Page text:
These folks deserve the chutzpah award for the organization doing the most to promote disinformation about scientific medicine while awarding itself the good doctor award.

We Get Mail

Emily wants to know what the following "argument tactics" mean: Impossible Expectations and Moving Goalposts, Argument from Metaphor/violations of Informal logic.

'Violations of informal logic' refers to various fallacies of assumption, relevance, ambiguity, completeness, and sufficiency of evidence. For examples, click here.

'Impossible expectations' would be an appropriate description of those who demand that there be absolute certainty about something before taking action. For example, some people say they are "pro safe vaccines," but they then go on to claim that the only safe vaccines are those which are absolutely certain not to cause harm to anyone anywhere at any time. Some climate change deniers often say that we should not take steps to avert disaster that might ensue from global warming caused by greenhouse gases such as carbon dioxide until we can prove with absolute certainty both that the greenhouse gases are a significant cause of global warming and that the disaster will occur if our behaviors don't change.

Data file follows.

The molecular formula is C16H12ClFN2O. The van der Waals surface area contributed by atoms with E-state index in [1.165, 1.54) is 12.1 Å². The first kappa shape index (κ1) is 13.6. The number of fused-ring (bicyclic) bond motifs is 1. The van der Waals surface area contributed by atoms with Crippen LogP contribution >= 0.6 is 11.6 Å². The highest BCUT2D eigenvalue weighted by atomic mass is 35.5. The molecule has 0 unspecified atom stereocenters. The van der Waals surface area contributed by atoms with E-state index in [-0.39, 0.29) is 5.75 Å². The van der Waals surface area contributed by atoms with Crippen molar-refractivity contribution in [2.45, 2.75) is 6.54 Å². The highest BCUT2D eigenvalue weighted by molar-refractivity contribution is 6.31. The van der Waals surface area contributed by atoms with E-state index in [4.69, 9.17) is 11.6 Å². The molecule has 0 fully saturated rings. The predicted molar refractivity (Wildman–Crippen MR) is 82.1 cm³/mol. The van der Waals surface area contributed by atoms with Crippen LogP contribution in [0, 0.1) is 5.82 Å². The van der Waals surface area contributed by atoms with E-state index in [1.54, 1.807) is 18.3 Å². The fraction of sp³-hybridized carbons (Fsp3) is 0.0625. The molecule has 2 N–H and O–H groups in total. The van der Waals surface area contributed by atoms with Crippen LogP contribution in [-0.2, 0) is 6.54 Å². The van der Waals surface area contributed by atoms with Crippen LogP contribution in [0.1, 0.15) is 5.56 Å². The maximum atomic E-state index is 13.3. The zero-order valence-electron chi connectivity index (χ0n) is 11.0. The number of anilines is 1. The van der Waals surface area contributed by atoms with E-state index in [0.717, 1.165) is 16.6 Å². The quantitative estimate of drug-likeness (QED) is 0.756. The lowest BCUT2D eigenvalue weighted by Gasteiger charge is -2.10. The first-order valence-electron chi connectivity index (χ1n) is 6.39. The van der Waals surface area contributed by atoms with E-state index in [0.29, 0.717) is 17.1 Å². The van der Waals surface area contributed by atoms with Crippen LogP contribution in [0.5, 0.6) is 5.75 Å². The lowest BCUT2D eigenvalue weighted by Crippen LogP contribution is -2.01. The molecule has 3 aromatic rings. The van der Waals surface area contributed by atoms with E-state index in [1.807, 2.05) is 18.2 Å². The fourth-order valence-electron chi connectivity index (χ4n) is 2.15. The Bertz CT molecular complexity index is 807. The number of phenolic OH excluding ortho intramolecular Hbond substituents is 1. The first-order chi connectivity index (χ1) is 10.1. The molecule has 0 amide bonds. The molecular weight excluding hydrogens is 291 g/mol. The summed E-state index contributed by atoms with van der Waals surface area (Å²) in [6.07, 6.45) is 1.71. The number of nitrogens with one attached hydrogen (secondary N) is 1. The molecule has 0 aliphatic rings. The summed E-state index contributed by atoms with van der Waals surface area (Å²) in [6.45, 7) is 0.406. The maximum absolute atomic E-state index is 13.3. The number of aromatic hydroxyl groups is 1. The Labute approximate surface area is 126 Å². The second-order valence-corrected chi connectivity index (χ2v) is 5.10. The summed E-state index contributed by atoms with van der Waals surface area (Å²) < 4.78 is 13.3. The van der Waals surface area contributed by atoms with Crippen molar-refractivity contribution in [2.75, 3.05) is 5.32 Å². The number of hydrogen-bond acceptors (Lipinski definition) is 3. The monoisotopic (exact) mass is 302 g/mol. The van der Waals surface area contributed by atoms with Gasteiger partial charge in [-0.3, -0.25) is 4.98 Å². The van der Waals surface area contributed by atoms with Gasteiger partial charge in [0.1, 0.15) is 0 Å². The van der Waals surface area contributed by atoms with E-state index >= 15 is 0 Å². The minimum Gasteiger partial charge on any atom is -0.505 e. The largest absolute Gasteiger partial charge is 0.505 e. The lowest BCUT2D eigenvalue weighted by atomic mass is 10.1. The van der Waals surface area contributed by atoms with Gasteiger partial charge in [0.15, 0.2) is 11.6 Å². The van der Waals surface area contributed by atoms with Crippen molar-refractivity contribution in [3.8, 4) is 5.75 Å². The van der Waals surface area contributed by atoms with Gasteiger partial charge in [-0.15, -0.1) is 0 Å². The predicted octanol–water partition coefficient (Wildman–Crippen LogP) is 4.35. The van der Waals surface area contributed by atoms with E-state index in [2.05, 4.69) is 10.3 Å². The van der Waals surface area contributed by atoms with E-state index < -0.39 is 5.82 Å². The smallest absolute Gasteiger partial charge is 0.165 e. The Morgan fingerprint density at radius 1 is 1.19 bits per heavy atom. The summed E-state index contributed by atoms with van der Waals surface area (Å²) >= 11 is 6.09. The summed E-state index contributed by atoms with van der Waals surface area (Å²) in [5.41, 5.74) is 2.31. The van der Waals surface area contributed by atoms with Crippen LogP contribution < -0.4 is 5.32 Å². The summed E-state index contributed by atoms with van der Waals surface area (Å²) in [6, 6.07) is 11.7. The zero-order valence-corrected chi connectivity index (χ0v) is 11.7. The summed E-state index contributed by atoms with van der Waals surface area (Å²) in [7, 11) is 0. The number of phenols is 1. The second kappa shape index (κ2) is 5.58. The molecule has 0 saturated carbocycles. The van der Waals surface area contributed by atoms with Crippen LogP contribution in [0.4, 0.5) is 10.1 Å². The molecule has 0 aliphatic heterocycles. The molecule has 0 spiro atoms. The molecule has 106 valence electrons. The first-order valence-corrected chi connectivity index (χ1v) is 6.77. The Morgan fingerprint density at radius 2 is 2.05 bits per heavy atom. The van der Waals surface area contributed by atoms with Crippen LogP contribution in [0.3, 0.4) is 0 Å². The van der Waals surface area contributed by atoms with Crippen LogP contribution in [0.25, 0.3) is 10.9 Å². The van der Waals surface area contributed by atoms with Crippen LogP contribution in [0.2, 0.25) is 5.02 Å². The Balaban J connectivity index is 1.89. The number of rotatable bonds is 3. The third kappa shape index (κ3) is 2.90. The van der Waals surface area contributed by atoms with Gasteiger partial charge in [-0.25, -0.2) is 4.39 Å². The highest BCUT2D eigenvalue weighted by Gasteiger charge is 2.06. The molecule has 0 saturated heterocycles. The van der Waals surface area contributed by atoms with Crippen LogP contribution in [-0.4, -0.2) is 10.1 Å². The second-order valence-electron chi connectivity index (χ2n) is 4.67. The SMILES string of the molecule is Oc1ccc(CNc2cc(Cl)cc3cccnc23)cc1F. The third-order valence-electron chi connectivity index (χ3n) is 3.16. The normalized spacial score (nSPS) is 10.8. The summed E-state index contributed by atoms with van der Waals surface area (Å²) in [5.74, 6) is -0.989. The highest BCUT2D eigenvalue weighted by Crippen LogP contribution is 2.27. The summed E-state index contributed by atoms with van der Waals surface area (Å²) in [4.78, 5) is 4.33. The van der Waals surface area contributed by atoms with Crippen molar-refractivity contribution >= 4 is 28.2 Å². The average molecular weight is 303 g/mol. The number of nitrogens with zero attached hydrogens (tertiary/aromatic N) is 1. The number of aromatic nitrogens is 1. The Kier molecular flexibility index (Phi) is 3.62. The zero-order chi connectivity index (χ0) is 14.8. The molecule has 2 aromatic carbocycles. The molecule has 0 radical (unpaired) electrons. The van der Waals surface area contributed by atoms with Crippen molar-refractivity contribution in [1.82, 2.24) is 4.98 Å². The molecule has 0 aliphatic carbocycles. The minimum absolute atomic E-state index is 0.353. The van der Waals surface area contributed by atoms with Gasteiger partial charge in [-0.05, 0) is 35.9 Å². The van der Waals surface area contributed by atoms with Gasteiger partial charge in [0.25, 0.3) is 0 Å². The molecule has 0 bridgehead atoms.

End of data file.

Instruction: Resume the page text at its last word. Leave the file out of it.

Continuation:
'Moving the goalposts' refers to a tactic of changing evidentiary requirements as the requirements you've stipulated are met. For example, a global warming denier might say that the instrumental record for global temperatures only goes back about 150 years. If only we had more data, we might make a good case for global warming. So, more data is provided, e.g., records that go back a thousand years. The denier then says that a thousand years is not enough data. So you provide evidence that goes back tens of thousands of years. The denier says that's not enough data. So you provide data that goes back 750,000 years and the denier says that's still not enough data.

Some cases of moving the goalposts can be instructive. For example, many a young Earth creationist has demanded evidence for evolution in the form of an example of something that is evolving today. When provided an example, the creationist reveals his ignorance of evolutionary theory by demanding an example of a mother giving birth to a member of a different species or to something absurd like a crockoduck.

I've never heard of the argument from metaphor, but it may mean the same thing as 'false analogy.' Some anti-evolutionists, for example, think that it is relevant to their opposition to evolution to point out that the parts of jumbo jet will lie on the ground forever and never assemble themselves into an airplane. It's true that both biological organisms and jumbo jets have many parts that must be organized in a particular way for them to function properly, but this fact is irrelevant to whether organisms evolved.